On closer inspection, Sherlock Holmes, almost inhumane, heartless but gifted with a magnificent logical intelligence, takes abduction to such extreme consequences as to deny it. Watson counteracts his presumptions of infallibility, but to no great effect. Indeed, Holmes’s science is presented not as an abduction but as a logical deduction: from general premises to underlying and inevitable consequences. In the first chapter of the Sign of the four, “The science of deduction”, Sherlock Holmes defines the investigation as “an exact science”, devoid of emotions and misleading romanticisms, an analytical reasoning that goes back from the effects to the causes and solves the enigma.
Personal qualities must not mislead this Galilean exercise. The customer, Holmes says, scandalizing Watson, is just a number, a factor in an equation. It is an art, investigation, which requires intuition, of course, but also many notions, observation skills, to put oneself in the role of the criminal, of meticulous classification. Like Zadig’s, Holmes’s science also deals with minutiae, for example by cataloging the 140 varieties of tobacco that leave as many differences between their respective ashes (but then he solves the case in the old way, resorting to the nose of a good police dog) .
This science is by no means serendipitous but on the contrary exact, according to the unbeatable Sherlock Holmes, because “once we have eliminated the other variables, what remains is the truth”. Or said in a more philosophical way a little further on: “eliminated the impossible, what remains, however improbable, must necessarily be the truth”. This is none other than the typical experimental procedure for which the various variables and hypotheses involved are analyzed, compared and discarded, in order to corroborate a theory (scientific and investigative) discarding false leads.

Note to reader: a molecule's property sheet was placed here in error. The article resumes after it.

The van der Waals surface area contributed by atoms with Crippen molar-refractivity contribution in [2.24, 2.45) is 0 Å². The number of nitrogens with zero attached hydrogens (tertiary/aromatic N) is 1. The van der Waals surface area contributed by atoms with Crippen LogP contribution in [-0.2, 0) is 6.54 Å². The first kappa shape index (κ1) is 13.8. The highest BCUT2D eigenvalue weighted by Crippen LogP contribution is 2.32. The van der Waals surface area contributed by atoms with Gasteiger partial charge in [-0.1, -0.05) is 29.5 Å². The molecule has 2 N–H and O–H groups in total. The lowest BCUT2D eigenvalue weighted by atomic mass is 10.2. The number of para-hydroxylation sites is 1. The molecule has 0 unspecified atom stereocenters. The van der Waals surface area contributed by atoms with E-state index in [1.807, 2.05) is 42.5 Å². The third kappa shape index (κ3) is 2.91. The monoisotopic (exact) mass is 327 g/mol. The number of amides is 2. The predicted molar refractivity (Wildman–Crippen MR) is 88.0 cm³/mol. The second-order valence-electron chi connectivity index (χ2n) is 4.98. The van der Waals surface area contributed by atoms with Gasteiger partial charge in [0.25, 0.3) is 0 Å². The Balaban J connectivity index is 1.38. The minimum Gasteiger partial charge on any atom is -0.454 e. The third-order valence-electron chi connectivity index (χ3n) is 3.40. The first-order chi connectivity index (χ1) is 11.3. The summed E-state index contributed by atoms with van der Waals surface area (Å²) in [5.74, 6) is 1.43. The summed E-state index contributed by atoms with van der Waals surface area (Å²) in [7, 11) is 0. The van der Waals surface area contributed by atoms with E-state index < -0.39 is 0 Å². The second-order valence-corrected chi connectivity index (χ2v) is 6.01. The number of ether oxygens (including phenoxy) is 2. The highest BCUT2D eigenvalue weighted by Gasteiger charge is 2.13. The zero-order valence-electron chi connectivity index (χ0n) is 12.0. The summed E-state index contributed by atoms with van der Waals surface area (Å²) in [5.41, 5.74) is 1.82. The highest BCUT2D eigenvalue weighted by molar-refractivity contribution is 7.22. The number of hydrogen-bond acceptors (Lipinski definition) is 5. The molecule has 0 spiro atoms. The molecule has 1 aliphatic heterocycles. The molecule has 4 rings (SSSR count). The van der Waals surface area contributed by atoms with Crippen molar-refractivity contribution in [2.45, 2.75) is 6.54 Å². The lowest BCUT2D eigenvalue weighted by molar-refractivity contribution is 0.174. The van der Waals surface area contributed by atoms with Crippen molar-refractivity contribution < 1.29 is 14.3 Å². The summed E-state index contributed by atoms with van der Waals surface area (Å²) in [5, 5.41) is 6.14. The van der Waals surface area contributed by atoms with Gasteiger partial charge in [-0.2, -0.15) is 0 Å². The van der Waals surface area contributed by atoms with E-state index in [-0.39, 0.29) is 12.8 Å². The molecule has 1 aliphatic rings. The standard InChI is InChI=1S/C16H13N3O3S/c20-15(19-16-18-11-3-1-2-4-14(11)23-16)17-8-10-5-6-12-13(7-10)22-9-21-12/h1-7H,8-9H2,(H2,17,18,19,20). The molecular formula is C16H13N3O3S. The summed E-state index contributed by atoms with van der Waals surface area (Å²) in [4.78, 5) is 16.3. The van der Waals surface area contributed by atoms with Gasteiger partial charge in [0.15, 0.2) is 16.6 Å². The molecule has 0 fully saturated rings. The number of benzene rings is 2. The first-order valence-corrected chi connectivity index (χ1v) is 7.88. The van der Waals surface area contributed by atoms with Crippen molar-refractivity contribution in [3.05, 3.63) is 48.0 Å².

Conan Doyle’s detective is aware that this science works up to a point, that is, only when you are sure of, and have the tools to, really evaluate all potential variables. Often several conjectures remain on the table, equally probable or improbable, because human and non-human nature can be twisted. “What a strange puzzle, man!” Writes Conan Doyle. When he acts alone it is “an insoluble puzzle”. The rest then is the calculation of probability and luck, admits Sherlock Holmes, as indeed William of Baskerville. So it’s not exactly an exact science, but that is the ambition. Unforgettable inside his crumpled raincoat, Peter Falk’s Lieutenant Columbus, a very attentive apparently careless observer, is decidedly more human: from the first scene we know who the culprit is, but we remain glued to witness his investigative prowess.
This excerpt is taken from the book Serendipity. The unexpected in scienceby Telmo Pievani, Raffaello Cortina publisher
Image: Nedko Solakov – Amadoodles2007, black ink on wall, dimensions variable, Photo Ela Bialkowska, courtesy Galleria Continua-Installation by Nedko Solakov at Castello di Ama in Chianti
Telmo Pievani is full professor of Philosophy of Science at the University of Padua.